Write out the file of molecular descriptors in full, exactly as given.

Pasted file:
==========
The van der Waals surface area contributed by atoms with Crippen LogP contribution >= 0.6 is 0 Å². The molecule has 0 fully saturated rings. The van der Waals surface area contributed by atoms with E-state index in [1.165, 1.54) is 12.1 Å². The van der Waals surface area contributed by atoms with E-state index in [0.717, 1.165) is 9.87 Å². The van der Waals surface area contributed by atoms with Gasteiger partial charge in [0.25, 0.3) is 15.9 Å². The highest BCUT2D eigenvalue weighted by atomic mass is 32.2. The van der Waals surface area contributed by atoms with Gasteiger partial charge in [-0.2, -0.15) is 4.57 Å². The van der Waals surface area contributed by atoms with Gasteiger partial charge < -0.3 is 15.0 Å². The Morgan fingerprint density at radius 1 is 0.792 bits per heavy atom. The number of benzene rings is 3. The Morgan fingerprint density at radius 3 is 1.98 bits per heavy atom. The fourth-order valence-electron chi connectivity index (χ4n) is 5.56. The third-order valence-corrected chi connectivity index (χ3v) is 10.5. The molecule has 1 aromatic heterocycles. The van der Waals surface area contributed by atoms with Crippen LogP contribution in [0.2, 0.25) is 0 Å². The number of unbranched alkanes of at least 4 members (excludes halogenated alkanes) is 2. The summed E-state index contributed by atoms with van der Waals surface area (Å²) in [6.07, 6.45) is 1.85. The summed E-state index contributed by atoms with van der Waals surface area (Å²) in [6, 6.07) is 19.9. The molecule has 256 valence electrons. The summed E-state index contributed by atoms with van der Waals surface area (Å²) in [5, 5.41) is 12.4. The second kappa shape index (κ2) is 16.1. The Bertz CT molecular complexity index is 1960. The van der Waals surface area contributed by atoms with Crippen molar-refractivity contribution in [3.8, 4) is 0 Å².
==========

The van der Waals surface area contributed by atoms with Crippen LogP contribution >= 0.6 is 0 Å². The molecule has 0 fully saturated rings. The van der Waals surface area contributed by atoms with E-state index in [1.165, 1.54) is 12.1 Å². The van der Waals surface area contributed by atoms with E-state index in [0.717, 1.165) is 9.87 Å². The van der Waals surface area contributed by atoms with Gasteiger partial charge in [0.25, 0.3) is 15.9 Å². The highest BCUT2D eigenvalue weighted by atomic mass is 32.2. The van der Waals surface area contributed by atoms with Gasteiger partial charge in [-0.2, -0.15) is 4.57 Å². The van der Waals surface area contributed by atoms with Gasteiger partial charge < -0.3 is 15.0 Å². The Morgan fingerprint density at radius 1 is 0.792 bits per heavy atom. The number of benzene rings is 3. The Morgan fingerprint density at radius 3 is 1.98 bits per heavy atom. The fourth-order valence-electron chi connectivity index (χ4n) is 5.56. The third-order valence-corrected chi connectivity index (χ3v) is 10.5. The molecule has 1 aromatic heterocycles. The van der Waals surface area contributed by atoms with Crippen LogP contribution in [0.2, 0.25) is 0 Å². The number of unbranched alkanes of at least 4 members (excludes halogenated alkanes) is 2. The summed E-state index contributed by atoms with van der Waals surface area (Å²) in [6.07, 6.45) is 1.85. The summed E-state index contributed by atoms with van der Waals surface area (Å²) in [6, 6.07) is 19.9. The molecule has 256 valence electrons. The summed E-state index contributed by atoms with van der Waals surface area (Å²) in [5, 5.41) is 12.4. The second kappa shape index (κ2) is 16.1. The Bertz CT molecular complexity index is 1960. The van der Waals surface area contributed by atoms with Crippen molar-refractivity contribution in [3.8, 4) is 0 Å².